The truth is, I know what happens after the rush of a conference comes and goes. The excitement fades. All the work that was done, is piled in a stack waiting for the “perfect” inspiration to hit.

Conferences send us into information overload. Once we arrive home, it takes a week or two for us to process the massive amount of “stuff” we received.  So here are a few tips for the “After the Conference Wind Down” to help you move ahead.

1)   Pray every day for the willingness to write, and then do it.
2)   Allow yourself to rest.
3)   Make a list of what you learned and an agenda of things you’d like to accomplish. Start small, daily, weekly, monthly, yearly.
4)   Keep in touch with those you befriended. Become accountability buddies.
5)   If you had paid critiques, let down your guard and truly look at the information you received. Constructive criticism is not a personal attack. Think over the things that may have made you uncomfortable, or ached when addressed. That usually means, even you realize something needs to be changed. None of us are perfect. There is always room for improvement.
6)   Pull out those contacts. Touch base. Talk. These are your peers and your support when you feel lost or need help.
7)   Don’t let life get in the way. Make time to write. This is what you are called to do.
8)   Practice. Practice. Practice.
9)   Submit work.
10) Prepare for the next level. Attend another conference. Challenge yourself.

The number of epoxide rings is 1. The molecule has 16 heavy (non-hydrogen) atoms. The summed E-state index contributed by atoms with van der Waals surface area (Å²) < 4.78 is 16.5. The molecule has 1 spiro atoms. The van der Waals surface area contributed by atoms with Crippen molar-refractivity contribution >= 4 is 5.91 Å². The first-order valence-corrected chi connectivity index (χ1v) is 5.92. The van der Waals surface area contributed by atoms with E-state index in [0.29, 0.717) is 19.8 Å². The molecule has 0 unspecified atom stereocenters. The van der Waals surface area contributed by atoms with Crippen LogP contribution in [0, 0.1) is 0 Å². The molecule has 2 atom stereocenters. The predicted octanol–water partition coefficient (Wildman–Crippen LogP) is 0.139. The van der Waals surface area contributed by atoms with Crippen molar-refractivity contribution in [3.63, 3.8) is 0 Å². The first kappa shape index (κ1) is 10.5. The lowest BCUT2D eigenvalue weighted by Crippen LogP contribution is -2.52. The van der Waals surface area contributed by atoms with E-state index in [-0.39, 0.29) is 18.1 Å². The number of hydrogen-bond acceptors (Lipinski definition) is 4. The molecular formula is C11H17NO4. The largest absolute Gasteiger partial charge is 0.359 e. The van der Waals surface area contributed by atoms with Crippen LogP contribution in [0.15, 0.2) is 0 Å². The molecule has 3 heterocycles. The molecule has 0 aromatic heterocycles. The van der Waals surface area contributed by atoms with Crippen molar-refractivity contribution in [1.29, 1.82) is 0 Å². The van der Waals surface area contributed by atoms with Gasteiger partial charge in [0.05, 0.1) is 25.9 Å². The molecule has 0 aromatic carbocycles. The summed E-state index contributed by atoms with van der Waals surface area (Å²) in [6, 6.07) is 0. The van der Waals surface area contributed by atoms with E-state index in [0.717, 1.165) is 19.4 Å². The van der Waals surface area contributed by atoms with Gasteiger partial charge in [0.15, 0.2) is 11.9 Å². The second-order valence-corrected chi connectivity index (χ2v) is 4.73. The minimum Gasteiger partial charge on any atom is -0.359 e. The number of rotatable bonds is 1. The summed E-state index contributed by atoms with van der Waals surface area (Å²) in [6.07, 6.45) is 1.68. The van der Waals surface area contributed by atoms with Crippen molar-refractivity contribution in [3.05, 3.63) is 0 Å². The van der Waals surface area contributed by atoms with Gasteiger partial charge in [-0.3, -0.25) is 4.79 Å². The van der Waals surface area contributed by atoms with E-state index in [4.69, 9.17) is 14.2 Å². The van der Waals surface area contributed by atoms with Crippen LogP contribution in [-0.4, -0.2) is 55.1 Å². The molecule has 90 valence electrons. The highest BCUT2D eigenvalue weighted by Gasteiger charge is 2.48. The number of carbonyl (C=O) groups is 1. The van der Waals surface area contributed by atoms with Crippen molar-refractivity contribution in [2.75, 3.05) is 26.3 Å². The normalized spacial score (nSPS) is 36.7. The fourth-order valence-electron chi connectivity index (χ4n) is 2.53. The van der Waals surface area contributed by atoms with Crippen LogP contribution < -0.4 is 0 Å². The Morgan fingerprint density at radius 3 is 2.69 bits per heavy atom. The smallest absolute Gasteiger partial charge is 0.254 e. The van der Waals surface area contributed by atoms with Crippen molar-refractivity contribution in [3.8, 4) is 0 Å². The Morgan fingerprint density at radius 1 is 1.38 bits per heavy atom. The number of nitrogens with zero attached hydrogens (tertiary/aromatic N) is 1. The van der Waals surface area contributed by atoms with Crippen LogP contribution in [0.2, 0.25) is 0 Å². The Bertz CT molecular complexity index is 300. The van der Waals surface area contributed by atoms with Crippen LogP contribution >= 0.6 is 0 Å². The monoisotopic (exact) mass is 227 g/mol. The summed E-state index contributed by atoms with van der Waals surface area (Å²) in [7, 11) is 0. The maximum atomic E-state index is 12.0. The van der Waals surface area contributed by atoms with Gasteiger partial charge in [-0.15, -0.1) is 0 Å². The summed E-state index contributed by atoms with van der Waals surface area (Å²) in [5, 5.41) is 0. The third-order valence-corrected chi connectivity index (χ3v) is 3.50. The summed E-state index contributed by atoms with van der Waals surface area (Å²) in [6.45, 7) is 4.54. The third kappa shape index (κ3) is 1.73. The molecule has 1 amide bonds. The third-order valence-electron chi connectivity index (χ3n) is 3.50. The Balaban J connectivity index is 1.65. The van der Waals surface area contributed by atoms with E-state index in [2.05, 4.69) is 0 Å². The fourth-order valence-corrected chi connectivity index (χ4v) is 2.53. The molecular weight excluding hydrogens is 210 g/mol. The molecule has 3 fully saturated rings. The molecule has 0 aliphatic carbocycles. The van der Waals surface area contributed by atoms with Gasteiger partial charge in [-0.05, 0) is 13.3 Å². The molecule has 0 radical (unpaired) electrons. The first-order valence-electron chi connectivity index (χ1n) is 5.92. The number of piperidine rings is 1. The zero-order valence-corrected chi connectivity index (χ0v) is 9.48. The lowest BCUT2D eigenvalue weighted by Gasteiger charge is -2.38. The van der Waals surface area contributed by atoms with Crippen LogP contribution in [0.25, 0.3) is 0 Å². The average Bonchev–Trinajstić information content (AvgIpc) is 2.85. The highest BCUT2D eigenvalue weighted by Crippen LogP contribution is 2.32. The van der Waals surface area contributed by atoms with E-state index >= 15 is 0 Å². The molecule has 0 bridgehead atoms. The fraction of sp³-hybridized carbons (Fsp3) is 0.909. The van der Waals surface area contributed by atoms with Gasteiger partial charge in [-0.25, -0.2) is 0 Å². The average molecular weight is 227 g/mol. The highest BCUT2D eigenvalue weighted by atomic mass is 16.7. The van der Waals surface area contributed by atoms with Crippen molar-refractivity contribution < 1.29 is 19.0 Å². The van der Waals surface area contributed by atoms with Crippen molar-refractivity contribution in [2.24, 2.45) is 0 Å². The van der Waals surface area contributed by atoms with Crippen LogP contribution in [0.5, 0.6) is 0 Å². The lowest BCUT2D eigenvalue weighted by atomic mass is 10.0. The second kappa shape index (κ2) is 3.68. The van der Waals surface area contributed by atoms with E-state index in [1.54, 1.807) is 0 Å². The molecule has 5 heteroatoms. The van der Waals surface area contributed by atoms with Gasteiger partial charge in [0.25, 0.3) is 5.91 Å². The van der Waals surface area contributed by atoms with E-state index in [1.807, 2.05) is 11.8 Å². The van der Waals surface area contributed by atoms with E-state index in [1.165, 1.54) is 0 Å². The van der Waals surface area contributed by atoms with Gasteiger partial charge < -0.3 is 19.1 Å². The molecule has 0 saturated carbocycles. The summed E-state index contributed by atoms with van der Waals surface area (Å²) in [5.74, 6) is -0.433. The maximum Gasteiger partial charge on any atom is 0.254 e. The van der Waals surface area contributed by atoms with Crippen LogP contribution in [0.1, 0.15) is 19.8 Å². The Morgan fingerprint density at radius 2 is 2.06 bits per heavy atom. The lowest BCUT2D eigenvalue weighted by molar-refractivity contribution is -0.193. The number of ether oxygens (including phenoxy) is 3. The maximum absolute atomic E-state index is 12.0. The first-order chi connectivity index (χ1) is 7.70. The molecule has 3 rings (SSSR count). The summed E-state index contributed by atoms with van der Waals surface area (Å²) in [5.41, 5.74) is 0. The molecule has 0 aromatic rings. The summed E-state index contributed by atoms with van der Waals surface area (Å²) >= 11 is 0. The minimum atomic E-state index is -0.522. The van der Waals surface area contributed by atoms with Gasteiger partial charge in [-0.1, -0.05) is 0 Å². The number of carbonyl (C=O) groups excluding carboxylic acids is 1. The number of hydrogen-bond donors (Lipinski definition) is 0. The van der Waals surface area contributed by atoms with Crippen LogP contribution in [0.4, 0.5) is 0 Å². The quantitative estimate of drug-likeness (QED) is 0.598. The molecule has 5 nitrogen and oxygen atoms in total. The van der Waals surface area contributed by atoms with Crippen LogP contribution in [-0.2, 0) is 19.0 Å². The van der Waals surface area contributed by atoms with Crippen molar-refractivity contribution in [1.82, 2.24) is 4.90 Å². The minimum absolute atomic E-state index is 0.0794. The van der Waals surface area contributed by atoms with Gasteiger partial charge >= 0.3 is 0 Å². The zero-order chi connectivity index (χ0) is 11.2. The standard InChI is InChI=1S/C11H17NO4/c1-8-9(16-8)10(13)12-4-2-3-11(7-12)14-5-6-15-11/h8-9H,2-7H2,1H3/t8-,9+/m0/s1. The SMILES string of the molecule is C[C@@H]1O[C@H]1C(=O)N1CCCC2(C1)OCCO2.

This work, putting a conference together, was done for you. You accepted the challenge to attend. You came. You learned. Now, write.

Chicken Soup for the Soul: Christmas in Canada

Chicken Soup for the Soul:
Christmas in Canada

101 Stories About the Joy and Wonder of the Holidays, Canadian Style!

We’re making another book for Canada. Christmas in Canada is a special time. The nights are long but our hearts are warm and the lights are bright. What’s your story?

We want your true, dramatic stories that took place at Christmas time in Canada, whether you are Canadian, a resident of Canada, or a visitor to Canada. And keep that Canadian spelling in your computer, eh? We are defining Christmas as the entire December holiday season and the New Year festivities too.

Here are some examples of holiday events around which your story might take place, but we know you can think of many more:

• Festivals of lights and other annual Christmas events in your community
• Creches, passion plays, church events that come with a great story
• Santa stories, keeping in mind that we keep the magic alive for our younger readers!
• The tree… and other decorating traditions
• Love and Romance at Christmas
• Gifts and cards, music and food, decorations and holiday attire
• Christmas Shopping…the struggles and successes
• Kindness and generosity at Christmas
• Hockey, ice fishing, skiing, tobogganing, sledding, skating, camping, snow shoeing,     curling… all winter sports shared during the Christmas season
• Family ties, children and reunions
• Meeting up with old friends and new at Christmas
• Neighbours and Community at Christmas
• The challenges or fun of winter weather during the Christmas season
• Adapting your celebration when the weather gets in the way (like the 2013 ice storms)
• Christmas and holiday traditions in your town or province
• Hanukah, Boxing Day, New Year’s Eve and other holiday season traditions and events,     even if not specifically Christmas